Hobbe's Laws of Nature Essay

700 Words3 Pages
Based upon the assigned segment of Thomas Hobbes’ The Leviathan, I find that it contrasts very strongly with my own perception of humanity and our motivations. I consider his conclusions to be both ignorant and uninformed (ironic, considering I’ve only ever read one segment of his works…) at least in regard to human nature. Hobbes takes the position that in a “state of nature” there are no laws and as such the concept of justice and injustice is null, because there is no law to violate or enforce. Which, in the most basic, factual and literary sense, is true. But in application, I don’t believe that the theory holds much merit. Hobbes’ basis for the state of nature is that in such a state, there is no authority, and without authority,…show more content…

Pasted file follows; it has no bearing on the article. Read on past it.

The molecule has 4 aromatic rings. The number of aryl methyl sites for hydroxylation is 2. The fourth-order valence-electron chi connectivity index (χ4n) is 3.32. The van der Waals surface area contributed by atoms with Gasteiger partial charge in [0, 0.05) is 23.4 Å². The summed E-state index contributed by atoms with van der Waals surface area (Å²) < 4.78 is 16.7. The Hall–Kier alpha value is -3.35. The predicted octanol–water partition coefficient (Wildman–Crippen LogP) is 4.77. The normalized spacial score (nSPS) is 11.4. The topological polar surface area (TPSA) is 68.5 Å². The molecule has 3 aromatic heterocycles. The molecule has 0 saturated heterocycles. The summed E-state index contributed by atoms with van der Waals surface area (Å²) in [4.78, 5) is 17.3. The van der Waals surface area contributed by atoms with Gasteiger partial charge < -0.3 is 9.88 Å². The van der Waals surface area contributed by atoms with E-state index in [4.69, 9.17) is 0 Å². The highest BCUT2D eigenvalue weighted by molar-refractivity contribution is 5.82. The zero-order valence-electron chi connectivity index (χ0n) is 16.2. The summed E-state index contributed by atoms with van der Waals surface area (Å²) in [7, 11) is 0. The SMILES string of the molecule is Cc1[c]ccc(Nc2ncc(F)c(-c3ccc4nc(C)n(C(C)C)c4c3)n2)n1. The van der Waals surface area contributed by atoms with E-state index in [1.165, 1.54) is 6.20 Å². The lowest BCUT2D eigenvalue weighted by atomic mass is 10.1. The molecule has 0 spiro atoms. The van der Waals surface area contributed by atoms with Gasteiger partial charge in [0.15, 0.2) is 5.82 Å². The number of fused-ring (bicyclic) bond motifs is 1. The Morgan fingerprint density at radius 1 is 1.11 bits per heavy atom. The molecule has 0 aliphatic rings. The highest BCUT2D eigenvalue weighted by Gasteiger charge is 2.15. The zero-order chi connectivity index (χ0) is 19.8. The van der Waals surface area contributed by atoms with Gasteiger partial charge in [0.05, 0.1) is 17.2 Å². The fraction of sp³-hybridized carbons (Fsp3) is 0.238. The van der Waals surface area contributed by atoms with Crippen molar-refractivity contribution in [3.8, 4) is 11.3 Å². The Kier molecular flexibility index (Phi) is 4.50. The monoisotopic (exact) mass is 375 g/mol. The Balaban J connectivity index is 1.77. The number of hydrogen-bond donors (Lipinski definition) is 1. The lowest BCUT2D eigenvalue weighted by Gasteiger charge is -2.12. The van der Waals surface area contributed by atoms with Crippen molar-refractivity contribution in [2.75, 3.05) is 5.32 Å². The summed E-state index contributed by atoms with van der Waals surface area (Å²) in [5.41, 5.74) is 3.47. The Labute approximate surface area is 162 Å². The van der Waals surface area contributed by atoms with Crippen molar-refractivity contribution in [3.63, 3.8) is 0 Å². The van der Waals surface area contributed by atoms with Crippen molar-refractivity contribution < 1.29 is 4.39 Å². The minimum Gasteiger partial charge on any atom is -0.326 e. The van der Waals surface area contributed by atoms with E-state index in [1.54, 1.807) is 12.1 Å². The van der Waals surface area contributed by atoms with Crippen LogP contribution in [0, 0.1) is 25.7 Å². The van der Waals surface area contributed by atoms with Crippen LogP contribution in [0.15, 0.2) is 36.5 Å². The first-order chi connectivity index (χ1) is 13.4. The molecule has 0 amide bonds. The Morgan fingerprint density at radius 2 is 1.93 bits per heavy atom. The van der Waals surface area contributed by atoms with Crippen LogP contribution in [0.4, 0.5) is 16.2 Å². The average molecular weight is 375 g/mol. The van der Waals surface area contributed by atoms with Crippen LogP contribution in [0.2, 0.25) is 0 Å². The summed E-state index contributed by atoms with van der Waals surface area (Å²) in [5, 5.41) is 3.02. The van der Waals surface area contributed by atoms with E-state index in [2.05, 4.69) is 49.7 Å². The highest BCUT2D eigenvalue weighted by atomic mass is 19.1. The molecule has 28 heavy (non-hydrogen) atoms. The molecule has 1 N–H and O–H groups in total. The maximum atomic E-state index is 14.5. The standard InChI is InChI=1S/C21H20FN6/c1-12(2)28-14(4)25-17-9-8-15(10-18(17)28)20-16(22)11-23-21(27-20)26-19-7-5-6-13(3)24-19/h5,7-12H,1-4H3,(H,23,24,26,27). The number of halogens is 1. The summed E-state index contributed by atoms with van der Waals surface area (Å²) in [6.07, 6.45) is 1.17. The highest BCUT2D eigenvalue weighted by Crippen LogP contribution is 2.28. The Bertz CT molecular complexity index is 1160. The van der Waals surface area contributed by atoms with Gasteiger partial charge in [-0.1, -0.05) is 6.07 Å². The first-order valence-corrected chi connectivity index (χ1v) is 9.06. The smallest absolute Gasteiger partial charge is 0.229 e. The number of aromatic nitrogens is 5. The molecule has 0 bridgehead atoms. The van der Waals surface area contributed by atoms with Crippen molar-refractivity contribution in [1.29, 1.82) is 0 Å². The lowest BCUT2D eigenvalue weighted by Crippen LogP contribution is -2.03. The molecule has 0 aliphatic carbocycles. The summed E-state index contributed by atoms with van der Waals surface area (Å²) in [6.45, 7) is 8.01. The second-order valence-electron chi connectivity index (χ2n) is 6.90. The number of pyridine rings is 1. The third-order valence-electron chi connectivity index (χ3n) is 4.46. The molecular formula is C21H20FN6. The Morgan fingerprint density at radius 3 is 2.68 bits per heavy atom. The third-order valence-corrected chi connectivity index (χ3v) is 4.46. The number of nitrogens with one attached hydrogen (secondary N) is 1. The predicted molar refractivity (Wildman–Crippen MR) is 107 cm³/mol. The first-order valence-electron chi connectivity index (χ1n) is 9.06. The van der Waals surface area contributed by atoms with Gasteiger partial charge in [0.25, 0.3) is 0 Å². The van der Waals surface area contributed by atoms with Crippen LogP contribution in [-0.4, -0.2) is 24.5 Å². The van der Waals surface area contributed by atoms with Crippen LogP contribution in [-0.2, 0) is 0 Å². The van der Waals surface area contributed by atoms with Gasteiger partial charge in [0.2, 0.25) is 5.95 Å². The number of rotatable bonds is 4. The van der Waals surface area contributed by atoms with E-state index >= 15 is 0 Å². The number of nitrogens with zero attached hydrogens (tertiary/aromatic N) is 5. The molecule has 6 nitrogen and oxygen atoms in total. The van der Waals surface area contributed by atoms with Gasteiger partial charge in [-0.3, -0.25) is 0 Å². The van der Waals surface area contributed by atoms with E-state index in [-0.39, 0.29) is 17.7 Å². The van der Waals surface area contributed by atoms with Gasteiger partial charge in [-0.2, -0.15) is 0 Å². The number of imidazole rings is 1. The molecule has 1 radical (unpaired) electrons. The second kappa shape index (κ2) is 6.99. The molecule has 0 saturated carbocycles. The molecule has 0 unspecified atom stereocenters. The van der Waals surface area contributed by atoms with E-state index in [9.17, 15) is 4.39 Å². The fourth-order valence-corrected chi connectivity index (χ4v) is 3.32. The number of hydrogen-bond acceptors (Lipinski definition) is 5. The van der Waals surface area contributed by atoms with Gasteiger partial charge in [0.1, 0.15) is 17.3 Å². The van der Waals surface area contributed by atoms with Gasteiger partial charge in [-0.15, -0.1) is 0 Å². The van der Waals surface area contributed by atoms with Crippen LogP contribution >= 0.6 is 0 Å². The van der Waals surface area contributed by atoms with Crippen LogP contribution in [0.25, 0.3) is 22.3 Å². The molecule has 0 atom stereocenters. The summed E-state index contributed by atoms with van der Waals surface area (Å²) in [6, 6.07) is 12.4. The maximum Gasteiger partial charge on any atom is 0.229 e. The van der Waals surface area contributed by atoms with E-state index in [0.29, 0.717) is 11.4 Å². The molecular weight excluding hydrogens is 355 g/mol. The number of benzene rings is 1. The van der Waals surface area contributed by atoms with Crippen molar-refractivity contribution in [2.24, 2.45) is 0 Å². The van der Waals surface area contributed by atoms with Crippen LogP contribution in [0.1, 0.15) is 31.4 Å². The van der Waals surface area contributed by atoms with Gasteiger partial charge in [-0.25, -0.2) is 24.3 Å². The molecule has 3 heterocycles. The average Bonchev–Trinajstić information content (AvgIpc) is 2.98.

Ignoring the seemingly self-contradicting aspect of Hobbes’ theory, then by his own definition, if somebody where to invade for the sake of fighting, that would be unjust, as it would violate his natural laws. If not injustice, what would Hobbes claim a selfish and violent act such as rape or murder be? In our society, there exist plenty of people who do not recognize the right of government (theoretically placing them in a state of nature), but out of either principle or (a concept which I believe Hobbes neglects) sympathy, they do not rape or murder whomever they could gain something from. Without yet even considering the possibility of justice in the state of nature, Hobbes’ views already seem preposterous. With no applied government, if somebody were, hypothetically, to steal something from another person and an observer were to stop the thief and return the stolen item, then whether there are laws or not, that -- at least by my definition -- would be considered justice. Hobbes does however differentiate good and bad from just and unjust. Good being what men desire and bad being what men hate. These definitions being of childlike in their simplicity are in Hobbes’ eyes, applied on a person by person basis. Perhaps the question, in light of Hobbes’ views and the modern understanding of these words should then be rephrased: “Is there good or bad in a state of nature?” Which I think depends on the majorities feelings. Perhaps the definitions have
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